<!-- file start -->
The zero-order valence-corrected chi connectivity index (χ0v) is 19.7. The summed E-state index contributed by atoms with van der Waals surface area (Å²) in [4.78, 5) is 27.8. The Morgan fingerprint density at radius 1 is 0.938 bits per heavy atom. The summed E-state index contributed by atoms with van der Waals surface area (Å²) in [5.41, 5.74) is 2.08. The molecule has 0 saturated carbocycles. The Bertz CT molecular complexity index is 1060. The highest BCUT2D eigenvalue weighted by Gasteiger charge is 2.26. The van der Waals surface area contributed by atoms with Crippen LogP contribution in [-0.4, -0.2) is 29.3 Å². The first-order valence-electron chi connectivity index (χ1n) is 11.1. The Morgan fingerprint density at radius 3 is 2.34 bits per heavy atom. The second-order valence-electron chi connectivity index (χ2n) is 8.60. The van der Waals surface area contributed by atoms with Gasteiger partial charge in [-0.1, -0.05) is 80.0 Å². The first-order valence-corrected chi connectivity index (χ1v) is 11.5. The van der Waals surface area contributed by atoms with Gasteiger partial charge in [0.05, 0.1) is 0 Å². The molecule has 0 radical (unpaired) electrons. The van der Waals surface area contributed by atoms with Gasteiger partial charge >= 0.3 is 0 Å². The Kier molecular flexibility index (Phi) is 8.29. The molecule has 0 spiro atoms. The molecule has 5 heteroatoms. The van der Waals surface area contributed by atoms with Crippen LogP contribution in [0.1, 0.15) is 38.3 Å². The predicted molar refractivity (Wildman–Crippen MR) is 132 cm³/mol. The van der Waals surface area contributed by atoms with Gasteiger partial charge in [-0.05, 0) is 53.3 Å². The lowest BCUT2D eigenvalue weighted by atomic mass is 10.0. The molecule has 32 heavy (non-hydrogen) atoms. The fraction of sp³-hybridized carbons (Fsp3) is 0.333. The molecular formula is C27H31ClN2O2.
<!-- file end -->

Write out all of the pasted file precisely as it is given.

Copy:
The zero-order valence-corrected chi connectivity index (χ0v) is 19.7. The summed E-state index contributed by atoms with van der Waals surface area (Å²) in [4.78, 5) is 27.8. The Morgan fingerprint density at radius 1 is 0.938 bits per heavy atom. The summed E-state index contributed by atoms with van der Waals surface area (Å²) in [5.41, 5.74) is 2.08. The molecule has 0 saturated carbocycles. The Bertz CT molecular complexity index is 1060. The highest BCUT2D eigenvalue weighted by Gasteiger charge is 2.26. The van der Waals surface area contributed by atoms with Crippen LogP contribution in [-0.4, -0.2) is 29.3 Å². The first-order valence-electron chi connectivity index (χ1n) is 11.1. The Morgan fingerprint density at radius 3 is 2.34 bits per heavy atom. The second-order valence-electron chi connectivity index (χ2n) is 8.60. The van der Waals surface area contributed by atoms with Gasteiger partial charge in [-0.1, -0.05) is 80.0 Å². The first-order valence-corrected chi connectivity index (χ1v) is 11.5. The van der Waals surface area contributed by atoms with Gasteiger partial charge in [0.05, 0.1) is 0 Å². The molecule has 0 radical (unpaired) electrons. The van der Waals surface area contributed by atoms with Gasteiger partial charge >= 0.3 is 0 Å². The Kier molecular flexibility index (Phi) is 8.29. The molecule has 0 spiro atoms. The molecule has 5 heteroatoms. The van der Waals surface area contributed by atoms with Crippen LogP contribution in [0.1, 0.15) is 38.3 Å². The predicted molar refractivity (Wildman–Crippen MR) is 132 cm³/mol. The van der Waals surface area contributed by atoms with Gasteiger partial charge in [-0.05, 0) is 53.3 Å². The lowest BCUT2D eigenvalue weighted by atomic mass is 10.0. The molecule has 32 heavy (non-hydrogen) atoms. The fraction of sp³-hybridized carbons (Fsp3) is 0.333. The molecular formula is C27H31ClN2O2.